- Common Name:
- Scientific Name:
- Proteles cristata
- Average Life Span:
- Seven years
- About three to 3.5 feet long
- Between 17 and 30 pounds
- IUCN Red List Status:
- Least concern
What is an aardwolf?
The aardwolf is neither aardvark nor wolf. Their name, which means “earth wolf” in Afrikaans, refers to their underground dens and canine-like appearance (though they’re more closely related to cats).
Aardwolves are one of four hyena species in the subfamily Hyaenidae, along with spotted hyenas, striped hyenas, and brown hyenas. Like all hyenas, aardwolves’ front legs are longer than their back legs, allowing for a loping, low-energy gait that they can sustain for long distances. A mane running down their back can bristle up when agitated, making the animals look bigger than they are.
Aardwolves most closely resemble the striped hyena, with long muzzles; large, pointed ears; and black stripes on gold fur.
The species lives exclusively in Africa, within two distinct populations: One on the eastern side of the continent, from the tip of Egypt south through central Tanzania, and another in the south, ranging from central Angola and Mozambique down through South Africa.
These nocturnal mammals live in dry, open savannas and grasslands, taking shelter and raising their young in abandoned burrows that they enlarge themselves.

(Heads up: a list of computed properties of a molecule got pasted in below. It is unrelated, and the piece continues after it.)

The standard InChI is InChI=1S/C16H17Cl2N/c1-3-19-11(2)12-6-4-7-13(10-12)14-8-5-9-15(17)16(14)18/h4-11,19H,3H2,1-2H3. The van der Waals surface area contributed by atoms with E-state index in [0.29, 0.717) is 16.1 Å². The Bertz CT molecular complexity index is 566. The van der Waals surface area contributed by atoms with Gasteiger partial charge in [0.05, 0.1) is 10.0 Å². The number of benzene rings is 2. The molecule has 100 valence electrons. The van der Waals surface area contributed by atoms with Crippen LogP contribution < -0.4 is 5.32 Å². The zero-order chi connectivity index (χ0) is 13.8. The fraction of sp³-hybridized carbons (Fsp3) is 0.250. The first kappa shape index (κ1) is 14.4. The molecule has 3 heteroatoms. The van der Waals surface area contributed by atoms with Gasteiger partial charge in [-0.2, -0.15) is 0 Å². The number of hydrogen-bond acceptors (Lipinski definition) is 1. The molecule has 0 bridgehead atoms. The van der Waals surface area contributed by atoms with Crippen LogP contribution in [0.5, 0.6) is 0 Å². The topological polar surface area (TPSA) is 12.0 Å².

Most hyenas are famously carnivorous, but aardwolves prefer insects to large prey.
At night, aardwolves emerge from their dens in search of mound-building termites, which they lap up with their long, sticky tongues by the thousands (and sometimes hundreds of thousands). By not destroying termite mounds—as the aardvark does to access termites—aardwolves can rely on the constant supply of food.
Most mammals are deterred by the chemical defenses of soldier termites, which guard the nest, but the aardwolf has genetic trait that allows them to tolerate the insects’ noxious secretions.
Predators such as leopards, lions, and spotted hyenas will kill both adult aardwolves and cubs. Black-backed jackals often target aardwolf cubs.
Females go into estrus only once a year, during which the normally solitary animals come together to mate. Aardwolves develop pair bonds during mating season, though sometimes both males and females will mate with other animals as well.
Gestation lasts about 90 days, with litters consisting of one to four cubs. Born with their eyes closed, cubs are dependent on mom, who nurses them for four months.
When they’re about six weeks old, aardwolf cubs start to emerge from their den. At about one year old, both male and female aardwolves leave their mother and establish their own territory.
The International Union for the Conservation of Nature, which last assessed the aardwolf in 2014, found it to be a species of little concern, with thriving populations throughout many national parks and reserves.
Loss of habitat due to human development can be problematic for aardwolves, especially when farmers destroy the termite mounds the animals rely on for food.
DID YOU KNOW
Aardwolves are such termite specialists that their meat-grinding teeth have become reduced to flattened pegs. They still have sharp canines, however, which they use in self-defense.
Aardwolves can eat between 200,000 and 300,000 termites a night.
In winter, when termites are scarce, aardwolves lower their metabolisms by 11 percent, for instance by spending more time underground to conserve energy.